The thing people are surprised to hear is that I didn’t draw from my existing Bella Andre readership for the Lucy Kevin books. In fact, until the Washington Post article came out, no one knew that Lucy and Bella were the same person, because I wasn’t sure the readerships would overlap between my teen-friendly books and my super-sexy romances. With the Lucy books I got to experience launching a new digital author--and building that readership--entirely from the ground up. It's been a lot of work, but I've loved trying to figure out what made people want to take a chance on a book. Heck, I’m still trying to figure that out :) and then find enough hours in the day to actually make it all happen!

Amazingly, here’s what happened--in some cases retailers were more excited to feature Lucy Kevin because the chick lit/sweet romance novels could reach a bigger mainstream audience. It simply didn’t seem to matter that no one had heard of Lucy Kevin. The fun, flirty covers (Oh, hello new graphic design skills I never thought I'd need!) seemed to draw people to the books and I’m guessing the $.99 to $2.99 price points helped, as well. Once I’d developed relationships with retailers via my Lucy books (I’m a “PubIt! Pro” for Barnes & Noble’s self-publishing wing), my recent launch of the more mainstream Bella Andre THE LOOK OF LOVE became even bigger and better.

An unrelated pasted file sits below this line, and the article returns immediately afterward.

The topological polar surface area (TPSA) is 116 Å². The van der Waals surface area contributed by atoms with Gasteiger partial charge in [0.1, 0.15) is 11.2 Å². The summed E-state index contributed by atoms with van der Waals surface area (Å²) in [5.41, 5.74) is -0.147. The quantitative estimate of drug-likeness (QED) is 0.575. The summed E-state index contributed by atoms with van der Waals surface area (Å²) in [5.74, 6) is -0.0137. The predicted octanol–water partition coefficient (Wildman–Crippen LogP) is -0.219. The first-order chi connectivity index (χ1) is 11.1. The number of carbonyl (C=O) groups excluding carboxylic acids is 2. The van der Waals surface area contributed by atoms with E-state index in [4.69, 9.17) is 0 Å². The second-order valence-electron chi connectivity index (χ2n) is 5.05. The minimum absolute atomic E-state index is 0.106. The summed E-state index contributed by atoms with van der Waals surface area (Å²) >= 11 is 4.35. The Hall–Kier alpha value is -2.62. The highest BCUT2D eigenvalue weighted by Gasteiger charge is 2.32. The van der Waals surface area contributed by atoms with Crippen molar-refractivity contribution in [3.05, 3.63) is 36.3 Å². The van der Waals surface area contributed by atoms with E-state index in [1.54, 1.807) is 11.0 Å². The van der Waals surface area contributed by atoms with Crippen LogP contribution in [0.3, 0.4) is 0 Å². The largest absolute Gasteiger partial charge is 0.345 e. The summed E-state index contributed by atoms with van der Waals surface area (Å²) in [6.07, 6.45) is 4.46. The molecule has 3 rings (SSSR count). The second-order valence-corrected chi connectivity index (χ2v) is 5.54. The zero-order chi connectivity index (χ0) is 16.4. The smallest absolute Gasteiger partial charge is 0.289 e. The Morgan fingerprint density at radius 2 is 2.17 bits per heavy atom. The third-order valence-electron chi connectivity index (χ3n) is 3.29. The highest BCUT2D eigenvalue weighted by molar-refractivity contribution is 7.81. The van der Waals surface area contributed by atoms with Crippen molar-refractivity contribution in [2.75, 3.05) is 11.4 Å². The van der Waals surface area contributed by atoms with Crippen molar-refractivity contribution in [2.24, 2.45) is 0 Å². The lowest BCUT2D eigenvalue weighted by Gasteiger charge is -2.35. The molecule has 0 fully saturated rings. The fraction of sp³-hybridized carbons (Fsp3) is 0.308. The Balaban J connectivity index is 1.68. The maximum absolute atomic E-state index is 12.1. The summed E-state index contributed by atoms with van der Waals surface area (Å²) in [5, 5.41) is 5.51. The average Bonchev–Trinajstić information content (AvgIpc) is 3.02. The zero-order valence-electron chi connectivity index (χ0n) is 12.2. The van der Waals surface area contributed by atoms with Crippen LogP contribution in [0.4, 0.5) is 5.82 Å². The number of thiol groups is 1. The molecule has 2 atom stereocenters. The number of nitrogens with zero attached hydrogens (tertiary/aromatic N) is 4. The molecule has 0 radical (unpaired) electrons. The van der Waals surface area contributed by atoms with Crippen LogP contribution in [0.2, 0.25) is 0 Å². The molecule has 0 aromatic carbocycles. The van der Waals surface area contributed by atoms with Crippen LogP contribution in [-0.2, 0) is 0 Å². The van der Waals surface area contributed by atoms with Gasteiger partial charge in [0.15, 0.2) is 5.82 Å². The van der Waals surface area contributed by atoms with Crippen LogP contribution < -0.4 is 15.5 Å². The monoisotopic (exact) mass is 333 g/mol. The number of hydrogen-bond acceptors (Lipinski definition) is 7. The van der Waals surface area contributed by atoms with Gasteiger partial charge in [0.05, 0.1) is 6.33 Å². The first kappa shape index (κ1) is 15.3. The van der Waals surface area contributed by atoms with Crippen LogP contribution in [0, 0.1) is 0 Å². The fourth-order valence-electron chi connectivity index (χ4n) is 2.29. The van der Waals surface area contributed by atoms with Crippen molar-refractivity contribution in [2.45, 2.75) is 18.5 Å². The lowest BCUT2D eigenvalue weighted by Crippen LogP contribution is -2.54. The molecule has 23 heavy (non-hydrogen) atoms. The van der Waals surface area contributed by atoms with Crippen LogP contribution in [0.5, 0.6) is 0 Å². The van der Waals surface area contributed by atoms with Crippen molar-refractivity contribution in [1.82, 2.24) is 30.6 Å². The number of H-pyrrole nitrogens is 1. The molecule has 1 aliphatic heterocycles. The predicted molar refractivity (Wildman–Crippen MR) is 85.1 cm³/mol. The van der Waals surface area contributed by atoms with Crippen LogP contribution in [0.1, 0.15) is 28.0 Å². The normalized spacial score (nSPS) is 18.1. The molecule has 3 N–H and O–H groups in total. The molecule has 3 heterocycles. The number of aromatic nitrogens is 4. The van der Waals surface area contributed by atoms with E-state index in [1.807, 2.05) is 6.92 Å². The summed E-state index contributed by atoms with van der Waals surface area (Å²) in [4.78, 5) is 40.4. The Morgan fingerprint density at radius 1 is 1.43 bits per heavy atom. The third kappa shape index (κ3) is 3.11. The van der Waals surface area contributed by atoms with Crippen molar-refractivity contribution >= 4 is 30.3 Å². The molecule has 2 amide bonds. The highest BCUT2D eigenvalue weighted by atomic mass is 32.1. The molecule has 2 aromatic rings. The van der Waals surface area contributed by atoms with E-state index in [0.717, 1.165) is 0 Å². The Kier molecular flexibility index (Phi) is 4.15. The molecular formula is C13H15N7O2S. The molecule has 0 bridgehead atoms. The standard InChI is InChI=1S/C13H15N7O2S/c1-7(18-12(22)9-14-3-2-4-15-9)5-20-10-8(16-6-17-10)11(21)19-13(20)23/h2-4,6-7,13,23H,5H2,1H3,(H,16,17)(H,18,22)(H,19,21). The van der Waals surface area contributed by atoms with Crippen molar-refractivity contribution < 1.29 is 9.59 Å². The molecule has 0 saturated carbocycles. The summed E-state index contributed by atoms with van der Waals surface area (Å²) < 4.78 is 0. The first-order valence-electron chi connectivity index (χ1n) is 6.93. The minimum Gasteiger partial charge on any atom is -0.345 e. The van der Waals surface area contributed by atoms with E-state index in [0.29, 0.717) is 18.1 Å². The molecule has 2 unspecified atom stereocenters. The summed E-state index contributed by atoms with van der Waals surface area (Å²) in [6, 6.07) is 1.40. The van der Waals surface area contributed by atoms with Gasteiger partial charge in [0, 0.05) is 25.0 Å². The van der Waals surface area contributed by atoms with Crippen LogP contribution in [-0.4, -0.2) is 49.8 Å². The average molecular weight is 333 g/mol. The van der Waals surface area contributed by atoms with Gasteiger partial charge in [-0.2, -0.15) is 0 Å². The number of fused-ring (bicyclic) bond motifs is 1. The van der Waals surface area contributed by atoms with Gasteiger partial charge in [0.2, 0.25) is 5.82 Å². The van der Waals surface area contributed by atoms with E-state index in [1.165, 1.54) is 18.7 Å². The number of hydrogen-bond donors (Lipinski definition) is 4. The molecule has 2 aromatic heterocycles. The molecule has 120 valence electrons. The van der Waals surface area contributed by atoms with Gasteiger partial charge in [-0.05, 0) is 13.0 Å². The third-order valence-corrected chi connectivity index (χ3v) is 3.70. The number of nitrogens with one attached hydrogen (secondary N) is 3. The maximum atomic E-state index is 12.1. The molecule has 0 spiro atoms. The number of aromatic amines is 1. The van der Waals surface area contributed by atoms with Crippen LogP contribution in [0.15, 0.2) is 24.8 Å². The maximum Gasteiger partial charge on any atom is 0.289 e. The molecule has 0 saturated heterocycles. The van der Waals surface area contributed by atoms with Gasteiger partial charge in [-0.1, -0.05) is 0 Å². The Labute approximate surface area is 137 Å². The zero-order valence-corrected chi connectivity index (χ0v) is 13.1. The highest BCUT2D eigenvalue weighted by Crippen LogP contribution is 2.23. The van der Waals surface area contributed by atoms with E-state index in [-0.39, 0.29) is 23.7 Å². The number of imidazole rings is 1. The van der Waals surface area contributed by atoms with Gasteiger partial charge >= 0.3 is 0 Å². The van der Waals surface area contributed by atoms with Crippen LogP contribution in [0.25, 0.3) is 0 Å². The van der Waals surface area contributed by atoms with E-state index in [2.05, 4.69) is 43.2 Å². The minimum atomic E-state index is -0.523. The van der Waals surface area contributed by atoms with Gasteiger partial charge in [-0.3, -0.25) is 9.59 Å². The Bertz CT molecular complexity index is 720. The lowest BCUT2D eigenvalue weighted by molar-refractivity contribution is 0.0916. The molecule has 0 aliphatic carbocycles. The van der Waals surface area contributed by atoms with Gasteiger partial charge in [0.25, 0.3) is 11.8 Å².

But wait, that wasn't all Bella did. Besides being a writer and graphic artist she is a singer-songwriter. She writes:
I took things another step further in April when I decided to incorporate multimedia in my latest Lucy Kevin young-adult romance, GABRIELLE. In my previous career I was a singer-songwriter, so I wrote five original songs (rather, my songwriting heroine, Gabrielle, wrote them during the course of the story) and linked to them via Youtube and iTunes as an ebook package to create not only added value and excitement for my readers, but also another potential revenue stream.

Here's Bella's analysis of her success so far: